When you’re starting a new business it’s important not to get bogged down in the set up phase. Sure, you need to properly plan what you’re going to do, but after that it’s a case of just getting started.
You won’t get everything perfect to start with, so it’s best just to get things going to build some momentum. You can always polish things later when you have your first clients in place.
Here are 4 things you need to get set up to ensure you’re ready to go:
Action Step 1 – Create a Simple Website.
Every business needs to be online nowadays, so you need to set up a website and email address. Just keep it simple – you don’t need have a slick, cutting-edge design. To get going, you only need a simple site with no more than 3 to 5 pages. A single page site may even be enough.
On your home page you should provide a brief summary of what your business does. You should then set up a short ‘About’ page to further talk about yourself and what offer. It’s important to make sure this also talks about how this benefits your prospects too. Moving on, you can create a ‘Products /Services’ page, to explain in more detail what you offer. Finally, a ‘Contact’ page is required so prospects know how to get in touch with you.
If you have the time to write regularly, you can also set up a blog, although this isn’t necessary. Much more important is finding your first few customers, so focus there, rather than on blogging.
Keep your site design clean, simple, and above all easy to read and navigate around. If you want to spend money improving the design you can do so later when you have customers on board and you have a much better idea of what might appeal to them.
Action Step 2 – Get Some Stationery
Actually, if your business is solely based online you may not need any business cards or stationery at all. If you’re not sure, you can just ignore this step until you find you do need it – don’t waste time on stuff that doesn’t help you get started quickly.
If you do need stationery created, you will probably need a simple logo and some branding created first. Again, don’t spend a lot of time on this – you don’t need the perfect design, just something that looks half decent to get you up and running.
You can get some impressive designs from places like 99designs.com and fiverr.com. Vendors will create a logo, website header, and other branding for you fast and at a very good price.
Step 3 – Sign Up to Social Media Networks
Before we discuss social media, I just want to make clear that’s it’s not the magic bullet solution it’s often presented at. True, you will find prospects and contacts on the various networks, but like anywhere else you’ll need to put in the work to develop a reputation and attract the right people.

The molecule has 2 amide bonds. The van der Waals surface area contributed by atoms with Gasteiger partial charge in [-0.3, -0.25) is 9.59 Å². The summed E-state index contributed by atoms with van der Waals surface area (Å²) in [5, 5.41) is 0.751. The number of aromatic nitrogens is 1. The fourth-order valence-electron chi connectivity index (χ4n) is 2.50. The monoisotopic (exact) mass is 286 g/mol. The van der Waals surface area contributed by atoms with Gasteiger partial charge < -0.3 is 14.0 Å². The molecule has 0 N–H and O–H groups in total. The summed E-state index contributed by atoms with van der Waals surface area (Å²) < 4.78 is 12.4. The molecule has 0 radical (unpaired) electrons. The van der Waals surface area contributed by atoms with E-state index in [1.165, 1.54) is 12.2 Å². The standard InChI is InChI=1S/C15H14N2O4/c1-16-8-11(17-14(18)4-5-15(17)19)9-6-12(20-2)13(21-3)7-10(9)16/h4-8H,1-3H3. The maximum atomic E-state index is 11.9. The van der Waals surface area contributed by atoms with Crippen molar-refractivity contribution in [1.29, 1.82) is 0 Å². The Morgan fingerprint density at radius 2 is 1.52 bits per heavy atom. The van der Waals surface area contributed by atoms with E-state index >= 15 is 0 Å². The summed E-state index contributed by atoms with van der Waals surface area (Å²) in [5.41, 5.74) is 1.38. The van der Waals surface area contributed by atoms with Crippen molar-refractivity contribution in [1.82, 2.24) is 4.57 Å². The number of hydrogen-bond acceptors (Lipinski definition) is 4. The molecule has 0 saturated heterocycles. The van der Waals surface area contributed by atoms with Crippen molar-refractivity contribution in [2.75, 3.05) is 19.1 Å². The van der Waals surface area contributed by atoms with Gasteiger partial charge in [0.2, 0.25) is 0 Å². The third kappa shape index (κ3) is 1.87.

The real value of social media is as part of a long-term strategy to build relationships. Don’t fall into the trap of spending lots of time updating your profiles and statuses – you’re not being productive, you’re actually just being busy achieving very little.
Also, you don’t need to be on every social network – just choose the ones most relevant to you where your prospects / customers hang out.
LinkedIn is a good idea if you sell to other businesses, whilst Facebook is probably a better option if you sell to consumers (although certain businesses will also find a niche there). Twitter can also be a decent choice for either, but only if you’re the type of person who’d use it anyway. If that’s not you, just ignore it start with as your time is better spent elsewhere. You can always return to it later.
If you have a highly visual product, then Pinterest and Instagram are good options. Businesses that are arts / crafts based, or that sell clothes, jewellery, accessories, etc. should strongly consider these networks.
To start with, the best way to reach your prospects on social media is to buy ads targeting them specifically. Most social networks have ad programs that allow you to target very narrow segments. Start with a small budget until you are familiar with how it all works, then scale up if you get results. If you can’t generate any interest you may want to re-think being on that network at all, or else change what you’re offering.
Step 4 – Get a Business Phone Number
You need a separate phone number for your business – don’t try and use your personal numbers as this could quickly become messy. Rather than installing a new line, the best way get started is with a virtual phone number.
Virtual numbers are hosted in the cloud and can be dialled exactly like a regular phone number. Virtually all number ranges are available, including regional numbers, non-geographic numbers, Freephone (toll-free) numbers, as well as international numbers if you ever start exporting your products.
A dedicated virtual number can instantly make your business appear more professional and also more credible. It also protects your privacy and gives you control over when you can be reached (and by whom). If you don’t want to answer your calls, just have them sent to voicemail, play a recorded message or handle them another way if you prefer.
You can also make outbound calls by setting up a VoIP account to further reduce your phone costs. VoIP is short for ‘Voice over Internet Protocol’, which is really just a fancy way of saying phone calls made over the internet. Business grade VoIP services provide high call quality and are just as reliable as a traditional system. You can choose to buy a VoIP handset for your VoIP calls, or else install software on your computer or use an app (free) on your smartphone.
Getting started is more important than getting everything perfect. Follow the 4 action steps above as quickly as you can and then get on to the important task of winning your first few customers.
About the Author:
Matthew Guise is a digital marketing expert for Callagenix Ltd, a UK-based hosted phone services provider that specialises in business grade hosted phone solutions.